The Hebrew word pardes means “garden (or orchard) beyond” but also, when read as an acronym, refers to the discovery of four levels of meaning in the study of the Torah. It is appropriate, then, that a two-story wall embedded with an illuminated architectural abstraction of this term welcomed visitors to the June 4 preview of Daniel Libeskind's Contemporary Jewish Museum (CJM) in San Francisco, a building rife with symbolism and metaphor.
The museum—founded in 1984 as the Jewish Community Museum and previously located in the Jewish Community Federation's building—was created to promote Jewish perspectives on history, art, and ideas through public exhibitions and educational programs. In his opening remarks, Libeskind aptly described the 63,000-square-foot project as “not just a building, but a place to experience Jewish culture.” The architect spoke of the inherent symbolism of the Hebrew language and the challenge of converting an existing 1907 power substation from a place of physical energy to a place of creative energy. “It is necessary,” Libeskind said, “not to create an illusion of history.” Instead, his surprisingly restrained intervention strives to create a dialogue with history, juxtaposing skewed walls and prismlike forms with the brick Classical Revival substation, designed by Willis Polk. The resulting building stresses to visitors that the past continuously informs the present.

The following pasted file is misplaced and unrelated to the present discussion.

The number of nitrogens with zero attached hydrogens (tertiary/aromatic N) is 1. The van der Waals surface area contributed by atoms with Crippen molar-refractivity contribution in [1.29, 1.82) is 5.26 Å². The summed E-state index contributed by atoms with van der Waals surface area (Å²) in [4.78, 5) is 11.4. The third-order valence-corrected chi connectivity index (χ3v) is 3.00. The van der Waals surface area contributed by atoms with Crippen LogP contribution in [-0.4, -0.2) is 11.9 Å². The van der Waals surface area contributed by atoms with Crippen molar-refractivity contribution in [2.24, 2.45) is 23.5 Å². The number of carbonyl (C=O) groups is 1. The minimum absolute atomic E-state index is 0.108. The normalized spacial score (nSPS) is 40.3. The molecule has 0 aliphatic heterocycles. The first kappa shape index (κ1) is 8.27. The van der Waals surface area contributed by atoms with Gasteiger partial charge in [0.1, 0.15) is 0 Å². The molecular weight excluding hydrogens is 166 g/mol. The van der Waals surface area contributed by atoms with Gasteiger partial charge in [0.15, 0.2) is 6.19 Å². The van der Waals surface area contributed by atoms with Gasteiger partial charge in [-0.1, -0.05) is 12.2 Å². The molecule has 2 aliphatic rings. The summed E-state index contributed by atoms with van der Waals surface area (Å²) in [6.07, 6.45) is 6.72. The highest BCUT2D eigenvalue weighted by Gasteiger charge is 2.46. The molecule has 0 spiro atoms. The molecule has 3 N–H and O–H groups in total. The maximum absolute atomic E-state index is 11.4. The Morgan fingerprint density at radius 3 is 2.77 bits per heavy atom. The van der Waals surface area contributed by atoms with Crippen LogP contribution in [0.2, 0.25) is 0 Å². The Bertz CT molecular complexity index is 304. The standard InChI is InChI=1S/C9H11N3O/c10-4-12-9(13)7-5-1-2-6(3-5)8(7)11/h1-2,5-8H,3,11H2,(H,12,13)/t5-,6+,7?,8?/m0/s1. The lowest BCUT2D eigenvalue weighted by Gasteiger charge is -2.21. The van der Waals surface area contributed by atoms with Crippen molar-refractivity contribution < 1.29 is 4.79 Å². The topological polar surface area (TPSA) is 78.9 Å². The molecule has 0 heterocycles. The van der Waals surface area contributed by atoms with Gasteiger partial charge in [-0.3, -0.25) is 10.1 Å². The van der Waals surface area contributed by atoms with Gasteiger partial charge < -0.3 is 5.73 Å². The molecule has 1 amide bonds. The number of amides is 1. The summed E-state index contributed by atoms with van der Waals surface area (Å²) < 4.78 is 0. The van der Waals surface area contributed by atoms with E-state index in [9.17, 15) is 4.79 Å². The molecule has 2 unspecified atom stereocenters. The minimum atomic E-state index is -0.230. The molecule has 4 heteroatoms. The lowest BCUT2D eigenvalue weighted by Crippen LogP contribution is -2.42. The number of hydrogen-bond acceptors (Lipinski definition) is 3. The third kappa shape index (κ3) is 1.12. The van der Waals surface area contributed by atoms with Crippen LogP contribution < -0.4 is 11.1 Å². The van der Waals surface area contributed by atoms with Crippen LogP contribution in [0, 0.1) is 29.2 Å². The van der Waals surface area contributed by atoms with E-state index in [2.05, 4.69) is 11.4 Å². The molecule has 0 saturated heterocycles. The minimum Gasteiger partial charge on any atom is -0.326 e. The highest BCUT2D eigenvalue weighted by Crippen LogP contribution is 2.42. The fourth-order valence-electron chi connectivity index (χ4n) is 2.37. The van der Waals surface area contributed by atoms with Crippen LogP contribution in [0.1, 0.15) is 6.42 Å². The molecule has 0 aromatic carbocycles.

As Libeskind sat for an interview in the space between the chet and the substation's original façade, a man joined him on the bench, casually eating a sandwich while studying the pardes wall, clearly unaware that he was sitting with one of the world's best-known architects. When asked about this later, Libeskind laughed, embracing the small moment as a sign of the building's success, a true embodiment of the CJM's mission: where strangers unite amid the past and the present, and where if people are inspired to learn more about Jewish culture, all they need to do is turn to someone next to them and ask.
Jimmy Stamp, author of the blog Life Without Buildings, lives in San Francisco and works at Mark Horton / Architecture.